6. Low Rates of Punishment
When the concept of an Indian Civil Service was ushered in by the British Government, a special provision was made to protect the tenure and service conditions of these officers. By limiting disciplinary action against them, they ensured job security as a reward for long years of service. After 1947’s partition, similar benefits were given to these individuals despite the change in the administrative dynamics of Pakistan.
These provisions were retained under the 1956 Constitution of Pakistan which provided a constitutional guarantee to civil servants. It is due to these constitutional guarantees that corruption has become an emergency in Pakistan administration. High-level bureaucrats seldom get trialed for their corrupt actions, all due to post-colonial laws.
7. Lack of Transparency
There is a restricted flow of information between government agencies. The prime reason for this is because government agencies that overlap in dealing with certain public issues are competitive in nature. To gain an advantage over their competitor organizations, they keep vital information to themselves. This creates a lack of transparency in government agencies creating opportunities for crooked administrators to engage in malpractices.
The effects of corruption extend to multiple dimensions, which include political, social, economic, and environmental. A few effects are stated below:
1. Moral Degradation
The biggest side effect of corruption is the moral degradation of society. This degradation is in terms of social dimension and its effects are large scale – affecting every other possible activity. Corruption on a governmental level induces corruption on a public scale as well as giving birth to organized crime. Public unrest increases exponentially and cities become victims of urban sprawl in extreme situations. A subset of these dwindling morals also translates to diminished work ethics.
2. Depletion of National Wealth
Corruption leads to reduced efficiency causing an increase in costs of goods and services, pricey public resources, and unproductive projects at the expense of vital ones like hospitals, roads, schools, water supply, etc. By converting public wealth to personal wealth, corruption substantially reduces the money in the market causing an imbalance in the economy leading to inflation. Large scale corruption damages the economy and harms the entire population.
3. Distortion of Political Development
History is witness to the downfall of political regimes that engaged in corruption. Corruption leads to the distortion of the political development of the country. Players engage in unethical practices and break laws to establish their monopoly over the entire political scenario. This leads to the impeachment of citizens’ rights and injustice against many individuals.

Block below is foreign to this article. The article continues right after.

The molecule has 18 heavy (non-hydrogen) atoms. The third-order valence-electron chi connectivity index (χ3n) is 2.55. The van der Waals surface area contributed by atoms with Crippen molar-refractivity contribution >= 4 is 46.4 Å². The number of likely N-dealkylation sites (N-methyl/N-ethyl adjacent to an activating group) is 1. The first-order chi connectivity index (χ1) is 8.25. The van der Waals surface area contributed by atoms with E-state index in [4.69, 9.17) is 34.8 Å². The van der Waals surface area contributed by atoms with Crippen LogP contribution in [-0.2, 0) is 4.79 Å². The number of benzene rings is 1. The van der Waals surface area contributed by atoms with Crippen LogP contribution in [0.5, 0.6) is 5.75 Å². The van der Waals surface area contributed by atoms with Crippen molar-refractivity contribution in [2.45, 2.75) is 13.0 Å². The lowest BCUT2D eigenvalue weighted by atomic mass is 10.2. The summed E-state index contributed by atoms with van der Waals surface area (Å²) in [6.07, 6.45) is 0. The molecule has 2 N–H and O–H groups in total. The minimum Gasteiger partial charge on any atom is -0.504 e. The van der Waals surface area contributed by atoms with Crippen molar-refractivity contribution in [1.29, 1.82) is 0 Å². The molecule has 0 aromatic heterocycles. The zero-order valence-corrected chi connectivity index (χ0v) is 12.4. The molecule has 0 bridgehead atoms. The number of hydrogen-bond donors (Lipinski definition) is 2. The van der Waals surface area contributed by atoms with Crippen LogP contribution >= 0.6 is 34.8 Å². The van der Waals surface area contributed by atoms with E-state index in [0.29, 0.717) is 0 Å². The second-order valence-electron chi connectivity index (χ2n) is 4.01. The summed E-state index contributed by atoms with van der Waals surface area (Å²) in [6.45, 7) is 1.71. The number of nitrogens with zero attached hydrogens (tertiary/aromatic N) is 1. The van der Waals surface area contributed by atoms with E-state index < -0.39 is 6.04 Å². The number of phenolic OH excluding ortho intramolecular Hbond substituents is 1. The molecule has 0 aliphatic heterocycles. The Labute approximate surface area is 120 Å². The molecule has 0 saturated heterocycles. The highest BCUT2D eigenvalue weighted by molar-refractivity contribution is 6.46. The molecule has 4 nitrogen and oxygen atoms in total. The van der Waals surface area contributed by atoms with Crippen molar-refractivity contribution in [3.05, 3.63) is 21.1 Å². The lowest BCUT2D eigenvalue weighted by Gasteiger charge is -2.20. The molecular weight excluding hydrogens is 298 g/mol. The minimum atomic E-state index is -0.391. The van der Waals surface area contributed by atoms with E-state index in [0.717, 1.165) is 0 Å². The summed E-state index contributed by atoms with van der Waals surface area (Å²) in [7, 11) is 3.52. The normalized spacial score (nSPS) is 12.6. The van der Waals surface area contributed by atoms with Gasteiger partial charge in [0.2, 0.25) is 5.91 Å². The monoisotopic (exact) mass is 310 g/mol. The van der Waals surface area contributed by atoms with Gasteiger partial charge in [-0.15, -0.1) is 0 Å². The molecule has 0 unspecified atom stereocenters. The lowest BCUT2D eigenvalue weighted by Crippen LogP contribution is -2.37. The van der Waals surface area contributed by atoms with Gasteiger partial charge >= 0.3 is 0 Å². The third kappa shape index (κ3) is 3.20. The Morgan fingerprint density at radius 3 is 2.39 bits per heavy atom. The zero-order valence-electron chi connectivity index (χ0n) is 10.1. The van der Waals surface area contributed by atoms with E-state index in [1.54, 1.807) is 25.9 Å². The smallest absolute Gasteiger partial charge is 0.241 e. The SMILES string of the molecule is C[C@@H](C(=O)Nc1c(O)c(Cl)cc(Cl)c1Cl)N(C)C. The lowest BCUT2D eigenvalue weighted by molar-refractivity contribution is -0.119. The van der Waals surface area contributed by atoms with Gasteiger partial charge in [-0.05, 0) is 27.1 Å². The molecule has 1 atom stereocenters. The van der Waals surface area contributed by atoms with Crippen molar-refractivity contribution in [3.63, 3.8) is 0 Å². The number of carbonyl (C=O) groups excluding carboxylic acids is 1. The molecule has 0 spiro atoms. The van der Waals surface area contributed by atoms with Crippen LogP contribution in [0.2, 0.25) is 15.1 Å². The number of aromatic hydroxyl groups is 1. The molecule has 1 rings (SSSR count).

This may also spark a political struggle between individuals hindering the government’s development projects. Furthermore, it may lead to the isolation of certain individuals based on power and socio-economic class sparking a war between the rich and poor.
4. Devaluation of Democratic Culture
In the social context, corruption discourages active participation by citizens. This is done deliberately by corrupt administrators to reduce transparency and increase the gap between the public and policymakers. This profits them, improving their position and augmenting their individual interests. Due to the resulting frustration and general apathy among the masses, the civil society gradually weakens. Social inequality also increases creating stark differences between the rich and the poor.
The Problem Tree Diagram can be seen on Appendix 1.
Alternative One/Status quo (National Anti-corruption Strategy)
The National Anti-corruption Strategy was proposed by a group of stakeholders in a workshop on 17 April 2002 to counter the rising trend of corruption in Pakistan. This was the very first effort by policymakers to counter dishonesty on a national scale. The NACS report was drafted keeping in mind the vital role of stakeholders in policy formulation and administrative agencies in its application.
The NACS proposes to fight corruption using three means. Prevention is done to avoid corruption in the first place. By deterring the inclinations of government employees towards corruption, the NACS first opted to keep dedicated civil servants honest towards the welfare of the country. Higher pay grades, performance-based promotion, interest provisions, and providing means to career advancement are all the tools the Pakistan government used to prevent civil servants to engage in malpractices.
Secondly, the government deployed Monitoring mechanisms to discourage civil servants from engaging in corruption. Internal auditing and financial management are some of the techniques used.
Last on the list is Combating – this means using strict disciplinary measures to catch civil servants engaged in corruption and bringing them under judicial control.
The “tool kit” mentioned in the document enlist the instruments necessary to detect, refrain, and act against corruption. Digitalized access to information, pledges of honor, codes of conduct, conflict of interest provisions, declaring assets, integrity pacts, whistleblower acts and protection, vigilance units, citizen charters, service delivery surveys, and report cards are some of the instruments mentioned.